I think there's a fine line between stigma/discrimination and something just being private and personal. I've learnt this since I began experiencing urinary retention just over a month ago. I first got the inspiration to blog about it from a fashion blogger who has recently blogged about IBS to help raise awareness (her posts can be found here: http://scarlettlondon.com/ibs-alone/ and http://scarlettlondon.com/ibs-success/). I found it refreshing to see such a disorder being discussed so openly and that it was done with dignity helped me to decide that is what I wanted from my own post. There's no need to sit here and tell you all the ins and outs of a catheter (more info can be found here:
http://www.nhs.uk/conditions/Urinary-catheterization/Pages/Introduction.aspx) but to sit and tell you the effect it's had on me; well that would have a better impact.
I think UTIs are quite common especially in young women and I thought that's all it was when I started going to the toilet more often but then I went to bed and when I woke up I couldn't wee. It's as simple as that but I think how quickly and suddenly it happened scared me a bit. It's one of those things that you take for granted until you can't do it; passing urine. It was so bloody frustrating to be sitting on the toilet trying with all my might and failing. I told the staff and was taken to A&E where a bladder scan revealed I had 999mls of fluid in my bladder. The Nurse said it was the most she'd ever seen and when I questioned how important it was to take me to recuss and insert a catheter the Doctor told me that if that amount of fluid was left for another 24hours then my kidneys would begin to fail. There was also a danger of certain imbalances once the fluid was drained and a possibility of my kidneys going into shock and overcompensating. This hit me. I had thought people were being dramatic in sending me to A&E and rushing me through triage; I had no idea that not being able to pass urine could be that serious. And now that I know I think my main aim in this post is for others to not make the same mistake. Seek medical advice with any abnormalities in your passing of urine.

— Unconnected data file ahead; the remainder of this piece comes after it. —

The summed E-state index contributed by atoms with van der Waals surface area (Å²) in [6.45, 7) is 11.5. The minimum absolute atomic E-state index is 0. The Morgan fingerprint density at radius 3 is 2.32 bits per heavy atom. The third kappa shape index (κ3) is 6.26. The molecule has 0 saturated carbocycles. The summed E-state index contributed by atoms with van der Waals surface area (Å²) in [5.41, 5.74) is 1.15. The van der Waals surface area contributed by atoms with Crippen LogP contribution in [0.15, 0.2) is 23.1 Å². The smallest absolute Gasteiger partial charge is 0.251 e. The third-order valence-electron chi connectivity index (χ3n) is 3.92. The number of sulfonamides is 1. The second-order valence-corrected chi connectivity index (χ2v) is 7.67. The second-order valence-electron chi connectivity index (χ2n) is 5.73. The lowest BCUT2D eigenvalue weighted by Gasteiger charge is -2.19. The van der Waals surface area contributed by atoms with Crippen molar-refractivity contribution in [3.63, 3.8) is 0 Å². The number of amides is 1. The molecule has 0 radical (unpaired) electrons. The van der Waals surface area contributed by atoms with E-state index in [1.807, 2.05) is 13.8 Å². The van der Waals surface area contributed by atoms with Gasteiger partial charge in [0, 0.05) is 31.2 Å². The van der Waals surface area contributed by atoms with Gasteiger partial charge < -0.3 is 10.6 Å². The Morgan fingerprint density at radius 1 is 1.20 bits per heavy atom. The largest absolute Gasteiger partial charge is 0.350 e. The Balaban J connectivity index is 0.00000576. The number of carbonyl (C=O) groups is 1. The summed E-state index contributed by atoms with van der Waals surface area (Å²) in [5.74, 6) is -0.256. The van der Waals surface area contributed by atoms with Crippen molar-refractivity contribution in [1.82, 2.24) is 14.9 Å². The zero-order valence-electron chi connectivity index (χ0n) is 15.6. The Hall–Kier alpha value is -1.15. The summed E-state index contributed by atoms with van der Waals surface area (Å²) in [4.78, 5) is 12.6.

I was told on the surgical ward that they suspected a UTI had caused the urinary retention and said that should be the end of it. But it wasn't. It has continued to happen and I have continued to need catheters to drain the fluid. At one point the Urologists wanted to insert a long-term catheter which would've meant walking around with a bag of my wee strapped to my leg at the age of 23! I was determined that wasn't going to happen so once the fluid was drained I kept discharging myself as my bladder went back to normal after catheterization. But then it stopped doing that and I fell into a pattern of passing urine a hell of a lot less frequently that usual. And as I had appointments and leaves, I was so worried that I'd end up in A&E and would miss them that I began restricting my fluid intake to minimize the chance. It got to the point where the staff sat me down and told me that I was becoming so physically poorly from dehydration that the leaves would have to be stopped anyway. It was such a horrible situation; a good example of catch 22 and in the end I had to agree to begin drinking properly because at least then I still stood a chance of having my leave.
I think the most troubling part of my urinary retention has been the actual act of catheterizing me. It doesn't take a wild imagination to guess what my 'trauma' might include and as a result of this; I have been very uncomfortable with anything in that area. The first catheter was so triggering and upsetting that I was given gas and air (entonnox) throughout the procedure and also the run-up, and for about half an hour afterwards. I could only stand it in place for an hour or so before I asked for it to be removed out of fear that I couldn't guarantee my safety if it stayed in; all I wanted to do was pull it out but I didn't want to lose everything I'd earned (leave and obs etc.). In my most recent admission I managed to keep the catheter in for the entire admission and this is a positive I can draw from the experience; it has relieved some of the after-effects from my 'trauma.'
Finally, the pain. It is unbelievably painful to hold so much fluid in your bladder. It's painful to have your muscles tense when you try to pass that fluid. And on my most recent admission it was to such an extent that my stomach looked like this:
At the time, I laughed that I looked pregnant but it's no joke; if you have any concerns at all about your urination (if that's a word?) then get medical advice.
For more info on urinary retention: http://www.patient.co.uk/doctor/Chronic-Urinary-Retention.htm